Some new GM trucks will pollute more thanks to microchip shortage

General Motors has decided to make some 2021 full-size pickups without a certain fuel management module because of the ongoing microchip shortage. As a result, those trucks will get around one fewer mile per gallon of gas, meaning they’ll burn more fuel to go the same distance, releasing more carbon emissions into the atmosphere.

The trucks affected are models that use GM’s 5.3-liter EcoTec3 V8 engine (including versions with six-speed or eight-speed automatic transmissions), according to Reuters, which first reported the decision. That includes the popular Chevy Silverado and GMC’s Sierra.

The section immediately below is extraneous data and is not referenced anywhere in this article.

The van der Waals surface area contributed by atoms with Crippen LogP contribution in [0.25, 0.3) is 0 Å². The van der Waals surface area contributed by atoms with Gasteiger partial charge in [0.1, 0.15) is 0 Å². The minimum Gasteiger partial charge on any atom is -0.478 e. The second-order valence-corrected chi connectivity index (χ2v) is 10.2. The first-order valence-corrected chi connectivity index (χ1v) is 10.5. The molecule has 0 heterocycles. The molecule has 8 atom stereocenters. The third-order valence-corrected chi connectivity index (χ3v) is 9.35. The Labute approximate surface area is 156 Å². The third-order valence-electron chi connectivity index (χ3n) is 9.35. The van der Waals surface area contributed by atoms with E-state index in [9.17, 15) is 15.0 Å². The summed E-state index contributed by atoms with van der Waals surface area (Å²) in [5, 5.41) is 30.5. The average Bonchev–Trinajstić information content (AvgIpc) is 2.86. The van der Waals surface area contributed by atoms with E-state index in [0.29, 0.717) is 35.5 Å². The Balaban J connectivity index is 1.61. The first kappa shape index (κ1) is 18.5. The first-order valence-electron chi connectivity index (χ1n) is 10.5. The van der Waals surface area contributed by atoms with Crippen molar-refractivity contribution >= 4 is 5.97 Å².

The module is what powers the trademarked “Active Fuel Management” or “Dynamic Fuel Management” systems GM promotes on these trucks, which deactivates some of the engine’s cylinders to boost fuel economy. A company spokesperson told Reuters that the decision would affect GM’s fleet-wide average fuel economy, but that it wouldn’t be a “major impact.”

GM decided to make the trucks without the fuel module so as not to affect production. Ford previously announced it was briefly reducing output of its ultra-popular F-150 pickup as a result of the chip shortage. Automakers are dealing with a dearth of semiconductors in part because they originally lowered their forecasts of how many they’d need when sales first took a hit last year during the early stages of the pandemic. A spike in demand for consumer electronics only upped the scarcity.

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